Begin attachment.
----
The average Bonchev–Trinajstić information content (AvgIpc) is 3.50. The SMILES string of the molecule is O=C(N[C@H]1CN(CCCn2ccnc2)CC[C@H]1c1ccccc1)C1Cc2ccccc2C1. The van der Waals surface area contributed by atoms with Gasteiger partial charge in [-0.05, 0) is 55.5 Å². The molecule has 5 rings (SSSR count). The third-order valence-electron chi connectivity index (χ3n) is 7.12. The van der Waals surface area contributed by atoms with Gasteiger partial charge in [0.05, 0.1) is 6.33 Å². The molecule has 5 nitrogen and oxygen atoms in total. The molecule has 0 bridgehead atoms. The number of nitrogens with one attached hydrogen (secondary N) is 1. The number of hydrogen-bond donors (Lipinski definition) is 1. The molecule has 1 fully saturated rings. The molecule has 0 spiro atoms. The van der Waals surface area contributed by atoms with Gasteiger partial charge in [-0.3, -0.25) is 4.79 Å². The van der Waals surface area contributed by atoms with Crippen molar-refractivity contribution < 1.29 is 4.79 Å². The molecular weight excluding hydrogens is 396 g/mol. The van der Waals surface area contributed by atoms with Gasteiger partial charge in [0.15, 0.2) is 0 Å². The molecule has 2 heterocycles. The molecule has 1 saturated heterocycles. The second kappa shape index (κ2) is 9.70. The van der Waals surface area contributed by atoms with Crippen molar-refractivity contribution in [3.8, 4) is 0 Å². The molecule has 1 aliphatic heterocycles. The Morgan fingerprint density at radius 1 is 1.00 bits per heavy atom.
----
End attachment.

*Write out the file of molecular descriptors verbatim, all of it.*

The average Bonchev–Trinajstić information content (AvgIpc) is 3.50. The SMILES string of the molecule is O=C(N[C@H]1CN(CCCn2ccnc2)CC[C@H]1c1ccccc1)C1Cc2ccccc2C1. The van der Waals surface area contributed by atoms with Gasteiger partial charge in [-0.05, 0) is 55.5 Å². The molecule has 5 rings (SSSR count). The third-order valence-electron chi connectivity index (χ3n) is 7.12. The van der Waals surface area contributed by atoms with Gasteiger partial charge in [0.05, 0.1) is 6.33 Å². The molecule has 5 nitrogen and oxygen atoms in total. The molecule has 0 bridgehead atoms. The number of nitrogens with one attached hydrogen (secondary N) is 1. The number of hydrogen-bond donors (Lipinski definition) is 1. The molecule has 1 fully saturated rings. The molecule has 0 spiro atoms. The van der Waals surface area contributed by atoms with Gasteiger partial charge in [-0.3, -0.25) is 4.79 Å². The van der Waals surface area contributed by atoms with Crippen molar-refractivity contribution < 1.29 is 4.79 Å². The molecular weight excluding hydrogens is 396 g/mol. The van der Waals surface area contributed by atoms with Gasteiger partial charge in [0.15, 0.2) is 0 Å². The molecule has 2 heterocycles. The molecule has 1 saturated heterocycles. The second kappa shape index (κ2) is 9.70. The van der Waals surface area contributed by atoms with Crippen molar-refractivity contribution in [3.8, 4) is 0 Å². The molecule has 1 aliphatic heterocycles. The Morgan fingerprint density at radius 1 is 1.00 bits per heavy atom.